By Greg Smith
Baseball TV Broadcasters to Acknowledge Fans with Disabilities on OUR day, the 25th Anniversary of the ADA!
“ADA Fan Cam” is a grassroots initiative to create awareness about the Americans with Disabilities Act’s 25th Anniversary. The goal: a mention of ADA during all Major League Baseball telecasts, with cameras including fans with disabilities and announcers acknowledging the day.
It is gaining momentum. The Arizona Diamondbacks are definitely participating, and hopefully, after one key phone call to Park Avenue, scheduled Monday, many more teams will follow along. I’m more excited about this than most of the work I’ve ever done, but you may wonder: Why is this important in the full scheme of things?
The answer goes beyond baseball and back to the early 1950s. My parents have shared with me their reflection on a day when televisions were “black & white,” but that phrase didn’t represent the people “inside” the box. When the first black people came on television, it was a big deal!
“Ma! Dad! Come see! There’s black people on TV!”
Families rushed to gather around the tiny, blurry picture in festive mode. It was a great thrill for them to see people who looked like them represented for the nation to see. Television became a major catalyst that paved the way to the explosion of African American culture’s current status as a vital part of pop culture.
Today, people with disabilities have little impact on pop culture. We have talented musicians, actors, artists, athletes, writers, dancers, but how many pop stars with disabilities can you name? How many who were not already stars before they acquired their disabilities? Others ascended to a “semi-star” status after public compassion over the “tragedy” of becoming disabled heralded them into the spotlight, but never to the level of “full stardom.”
In order for people with disabilities to develop the social confidence to reach our full potential and put our spin on pop culture, we need to be seen on television. That’s a prerequisite first step.
What does this have to do with baseball?
The “ADA Fan Cam” has the potential to serve as a sign that America is maturing socially. I have been watching baseball on TV my whole life and I have NEVER seen one television shot of a fan with a discernible disability. In the thousands of hours of camera shots of fans at ballgames I’ve watched, I haven’t seen one.
I’m sure most directors never thought about it. And I’m also sure that raising public awareness about social issues is not their job. Covering the game is. This is not a criticism of baseball or baseball broadcasters. This is the presentation of an opportunity to make a historical difference, respectfully submitted by equals whose opinion and input deserve to be heard, respected and considered.
This week, we celebrate the 25th Anniversary of the ADA and the civil rights that law has given us. And yes, we should party hard. But we need to realize there is no building code in the language that forces the removal of attitudinal barriers, stigmas, devaluing prejudices and antiquated beliefs about people who happen to have disabilities.
Are we not shown on TV because we’re too repulsive? Ugly? Deformed? Misshapen? Depressing to non-disabled viewers? Would we make people grab their remotes and turn the station? Before remotes, I’m sure some people got up from their “Lazy Boys” to turn when a black face came on television. But we’ve moved on.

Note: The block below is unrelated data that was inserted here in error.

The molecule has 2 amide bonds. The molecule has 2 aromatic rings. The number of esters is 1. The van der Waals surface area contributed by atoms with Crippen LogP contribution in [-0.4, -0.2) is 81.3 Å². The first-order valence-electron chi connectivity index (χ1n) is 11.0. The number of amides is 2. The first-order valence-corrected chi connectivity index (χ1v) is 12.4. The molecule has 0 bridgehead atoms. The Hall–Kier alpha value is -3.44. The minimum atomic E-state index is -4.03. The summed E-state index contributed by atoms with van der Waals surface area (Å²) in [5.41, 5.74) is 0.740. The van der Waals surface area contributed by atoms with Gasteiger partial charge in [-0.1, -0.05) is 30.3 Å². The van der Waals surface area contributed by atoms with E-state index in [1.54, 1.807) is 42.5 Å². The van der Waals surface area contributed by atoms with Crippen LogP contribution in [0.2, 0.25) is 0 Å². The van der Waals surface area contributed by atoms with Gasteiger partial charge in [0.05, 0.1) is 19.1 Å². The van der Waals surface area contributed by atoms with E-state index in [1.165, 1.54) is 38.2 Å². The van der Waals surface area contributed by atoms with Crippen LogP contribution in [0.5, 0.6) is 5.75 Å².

The “ADA Fan Cam” concept would not fit any other sport or any other televised public gathering. But it fits baseball like a catcher’s mitt. Baseball is “America’s Favorite Pastime.” It is a four-hour gathering of the common man, where everyone is in their summer clothes, eating hot dogs, cotton candy, peanuts and Cracker Jacks while rooting for the home team. The pace of the game is slow enough for television to do a masterful job of capturing the universal experience of being there. In each broadcast, leading into innings and during stoppages in play, dozens of fans are shown in seemingly random cutaways and close ups. But never us.
If television can accept and honor Caitlyn Jenner, proudly display a rainbow colored White House (reported by openly gay news anchors and reporters) and gather at the steps of a state capitol, focusing the eyes of the world on the lowering of a flag of injustice, surely it can listen to the voices of it’s largest minority group for one day. Surely it can show us in our Sunday best as we celebrate OUR day.
The community of people with disabilities is extremely happy about the accomplishments of the LGBT community, the African American community, the Hispanic, Asian, Native American… all our communities. Because we are you. We are among all communities. And you are a part of our community because at any moment, you could be welcomed into our midst.
We are following you in the batting order. A successful “ADA Fan Cam” on July 26th would be a solid base hit. If all teams participate, it will be a towering home run! So please root for OUR team and look for us between innings as you enjoy a Sunday afternoon watching baseball on TV.
Visit the ADA Fan Cam Facebook Page: www.Facebook.com/ADAFanCam
NOTE: People in wheelchairs are a very small fraction of the people whose civil rights are protected under the Americans with Disabilities Act. To learn more about invisible disabilities, visit http://invisibledisabilities.org/